Darwin's footsteps: Galapagos Islands expedition dream come true for Winnipeg teacher

Not many people have been able to follow the footsteps of Charles Darwin, the naturalist and geologist behind the theory of evolution by natural selection, but a Winnipeg teacher will become one of the few.

Louis Riel School Division teacher Mike Johnston has become the first Manitoba educator to be named a National Geographic Grosvenor Teacher Fellow, which will send him on a global expedition to the Galapagos Islands.

"I get to go and literally be in those footsteps and take in the world as [Darwin] sort of saw it, be in the whole Darwinian idea of what was he looking at that made him think in a different way, on a path that a lot of scientists sort of follow very diligently now," Johnston said.

The Galapagos are an isolated group of volcanic islands in the Pacific Ocean with a fragile ecosystem, unique biodiversity and history to science which has made them legendary.

In the 1830s, Darwin travelled to the islands where his observations later led to the inception of his theory of evolution.

"It's kind of the holy grail for nerdy science people," Johnston said with a laugh.

For the Winnipeg science and drama teacher, the journey will be more than walking the same path as the scientific wonder, it will be about bringing it home to his students.

"I'm going out as the messenger of my community and going to bring the experience back to them as widely and as thoroughly as I can," Johnston said. "[My students] are excited for that because of us doing it together."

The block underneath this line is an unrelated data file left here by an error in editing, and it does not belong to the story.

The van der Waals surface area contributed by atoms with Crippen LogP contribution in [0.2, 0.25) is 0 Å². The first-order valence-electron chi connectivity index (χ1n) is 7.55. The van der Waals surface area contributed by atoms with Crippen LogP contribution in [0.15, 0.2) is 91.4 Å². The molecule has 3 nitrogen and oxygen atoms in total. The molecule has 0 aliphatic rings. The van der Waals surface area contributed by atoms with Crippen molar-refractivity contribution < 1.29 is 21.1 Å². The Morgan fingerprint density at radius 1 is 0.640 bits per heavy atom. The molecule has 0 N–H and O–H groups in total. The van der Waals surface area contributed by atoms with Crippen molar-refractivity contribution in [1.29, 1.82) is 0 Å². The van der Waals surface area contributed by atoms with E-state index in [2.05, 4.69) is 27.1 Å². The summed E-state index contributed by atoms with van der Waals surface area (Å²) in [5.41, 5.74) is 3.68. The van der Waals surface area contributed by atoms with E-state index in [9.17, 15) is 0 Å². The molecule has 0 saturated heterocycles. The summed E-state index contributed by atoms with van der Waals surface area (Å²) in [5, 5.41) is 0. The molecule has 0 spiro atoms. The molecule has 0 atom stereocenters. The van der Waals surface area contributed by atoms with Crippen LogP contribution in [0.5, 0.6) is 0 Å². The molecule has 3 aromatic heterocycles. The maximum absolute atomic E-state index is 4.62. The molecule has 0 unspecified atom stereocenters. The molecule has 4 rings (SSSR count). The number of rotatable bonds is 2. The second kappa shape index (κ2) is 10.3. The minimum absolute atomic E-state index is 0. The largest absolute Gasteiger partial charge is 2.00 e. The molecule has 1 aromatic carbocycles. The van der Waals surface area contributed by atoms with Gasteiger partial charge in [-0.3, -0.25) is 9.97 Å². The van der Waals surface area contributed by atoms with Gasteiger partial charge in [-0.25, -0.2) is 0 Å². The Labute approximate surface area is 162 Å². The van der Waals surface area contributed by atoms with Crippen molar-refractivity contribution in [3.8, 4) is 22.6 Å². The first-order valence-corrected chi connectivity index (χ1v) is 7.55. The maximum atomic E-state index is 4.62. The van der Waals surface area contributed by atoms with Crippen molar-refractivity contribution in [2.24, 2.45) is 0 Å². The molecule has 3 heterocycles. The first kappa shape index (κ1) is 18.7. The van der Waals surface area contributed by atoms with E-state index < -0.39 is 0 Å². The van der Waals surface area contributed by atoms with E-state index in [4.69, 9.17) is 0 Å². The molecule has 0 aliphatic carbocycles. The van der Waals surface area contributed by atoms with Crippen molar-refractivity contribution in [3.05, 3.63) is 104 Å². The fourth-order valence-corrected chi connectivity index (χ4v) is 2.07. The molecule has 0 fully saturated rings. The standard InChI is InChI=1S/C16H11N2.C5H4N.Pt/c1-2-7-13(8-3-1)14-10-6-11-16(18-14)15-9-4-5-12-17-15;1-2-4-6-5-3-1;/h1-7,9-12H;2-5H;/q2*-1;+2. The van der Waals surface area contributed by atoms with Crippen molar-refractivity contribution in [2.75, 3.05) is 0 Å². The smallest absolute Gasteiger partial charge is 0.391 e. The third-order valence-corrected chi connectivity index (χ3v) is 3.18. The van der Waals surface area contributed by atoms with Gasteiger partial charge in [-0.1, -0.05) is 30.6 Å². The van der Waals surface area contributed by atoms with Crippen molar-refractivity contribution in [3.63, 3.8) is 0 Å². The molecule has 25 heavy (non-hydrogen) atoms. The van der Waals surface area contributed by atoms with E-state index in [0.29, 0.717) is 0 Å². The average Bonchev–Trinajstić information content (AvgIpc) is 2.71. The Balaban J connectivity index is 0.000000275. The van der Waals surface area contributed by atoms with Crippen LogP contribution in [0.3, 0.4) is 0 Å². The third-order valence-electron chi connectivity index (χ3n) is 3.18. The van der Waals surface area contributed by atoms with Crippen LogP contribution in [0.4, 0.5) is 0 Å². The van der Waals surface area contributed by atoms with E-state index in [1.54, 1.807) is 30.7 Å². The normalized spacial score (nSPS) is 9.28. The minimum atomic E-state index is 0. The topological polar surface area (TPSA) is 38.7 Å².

Johnston recently traveled to the National Geographic Society headquarters in Washington, D.C., where there were workshops around the science he will be exploring but also cool new ways to share those lessons with his students in Winnipeg.

Johnston is also a national-level champion slam poet and is excited to bring the experience into a multi-media poetry platform as well.

It's important for students to see that science is in their grasps by seeing their teacher take part in scientific exploration, Johnston said.

"This is a huge opportunity for me to be able to literally jump on a boat and say science is as big as the world if you want it to be," he said.

"Adventure is synonymous with science and discovery… [Science careers] are achievable if you are passionate enough to go out there and see the world and ask questions about what's going on in the world and find your place in it."

Thirty-five people were chosen as fellows and only two were Canadian. Johnston leaves on the 12-day expedition in September then will work with the fellowship to explore the experience in different ways locally.